Teachers' judgments of pupils: Agreement and accuracy

Jan F. Ter Laak1, Martijn P. M. DeGoede1, Gerard M. Brugman1
1Utrecht University, Netherlands
Cite this article:  Ter Laak, J. F., DeGoede, M. P. M., & Brugman, G. M. (2001). Teachers' judgments of pupils: Agreement and accuracy. Social Behavior and Personality: An international journal, 29(3), 257-270.

Volume 29 Issue 3 | e1086 | Published: May 2001 | DOI: https://doi.org/10.2224/sbp.2001.29.3.257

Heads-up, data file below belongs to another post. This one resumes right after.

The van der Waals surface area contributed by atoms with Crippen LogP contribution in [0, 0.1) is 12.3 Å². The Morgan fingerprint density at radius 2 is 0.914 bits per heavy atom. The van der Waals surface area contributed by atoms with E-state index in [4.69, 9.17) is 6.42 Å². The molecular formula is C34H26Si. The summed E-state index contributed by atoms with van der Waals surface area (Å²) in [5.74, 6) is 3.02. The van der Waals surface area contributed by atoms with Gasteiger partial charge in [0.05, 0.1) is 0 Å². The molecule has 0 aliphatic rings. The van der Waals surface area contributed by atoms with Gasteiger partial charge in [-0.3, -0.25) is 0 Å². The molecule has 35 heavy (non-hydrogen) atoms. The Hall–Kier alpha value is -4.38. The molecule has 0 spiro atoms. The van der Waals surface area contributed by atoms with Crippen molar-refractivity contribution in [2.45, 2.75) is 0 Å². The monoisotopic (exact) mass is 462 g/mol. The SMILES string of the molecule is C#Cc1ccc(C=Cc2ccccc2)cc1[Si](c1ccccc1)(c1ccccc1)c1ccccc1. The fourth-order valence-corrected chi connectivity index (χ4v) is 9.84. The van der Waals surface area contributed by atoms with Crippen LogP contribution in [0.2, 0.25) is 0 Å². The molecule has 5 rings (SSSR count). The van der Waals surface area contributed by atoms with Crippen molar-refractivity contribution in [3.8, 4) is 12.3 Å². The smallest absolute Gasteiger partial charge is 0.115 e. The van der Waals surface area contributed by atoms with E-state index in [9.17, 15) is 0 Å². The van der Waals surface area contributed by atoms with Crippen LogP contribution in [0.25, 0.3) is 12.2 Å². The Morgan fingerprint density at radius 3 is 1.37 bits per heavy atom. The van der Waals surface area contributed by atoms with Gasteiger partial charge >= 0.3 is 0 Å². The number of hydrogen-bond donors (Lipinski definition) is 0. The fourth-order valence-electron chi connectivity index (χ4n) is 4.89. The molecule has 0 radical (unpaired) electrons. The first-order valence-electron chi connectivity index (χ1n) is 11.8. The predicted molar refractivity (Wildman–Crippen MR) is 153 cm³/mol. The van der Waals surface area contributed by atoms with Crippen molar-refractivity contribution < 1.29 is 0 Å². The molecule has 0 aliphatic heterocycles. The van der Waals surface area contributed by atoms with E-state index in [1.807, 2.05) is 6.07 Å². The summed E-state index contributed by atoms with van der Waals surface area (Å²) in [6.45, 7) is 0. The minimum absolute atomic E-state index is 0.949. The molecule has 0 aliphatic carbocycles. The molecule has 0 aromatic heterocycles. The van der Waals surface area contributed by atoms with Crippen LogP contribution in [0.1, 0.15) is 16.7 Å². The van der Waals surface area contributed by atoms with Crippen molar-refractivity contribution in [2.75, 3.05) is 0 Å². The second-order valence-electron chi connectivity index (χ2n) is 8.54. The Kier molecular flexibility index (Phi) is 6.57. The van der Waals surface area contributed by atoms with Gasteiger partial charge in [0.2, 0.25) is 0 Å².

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In this study the agreement and accuracy of teachers’ judgments of their pupils were investigated. The data were collected in a primary school in the Netherlands where 4 teachers and 87 pupils, ranging from grades 2 to 5 (aged 7-10 years), participated in this study. The teachers appeared to make use of the same pupil characteristics and the same scale levels in judging their pupils. These teachers generated pupil characteristics that included sociability, self-confidence, troublesomeness, and working attitude, which correspond substantially to the Big Five. However, it was found that teachers are not particularly accurate in judging their pupils. Except for troublesomeness, there was little correspondence between teachers’ ratings of pupils and the behavior of those pupils in the classroom, observed independently by naïve observers. Clearly, teacher judgments are very important and often play a decisive role in children’s school careers. Higher levels of agreement and – in particular – accuracy are therefore needed in teachers’ judgments. Study results imply that specific elaborations of the central constructs of the critical  realistic approach to personality judgment agreement and accuracy can be useful in describing and assessing judgments made by individual teachers.

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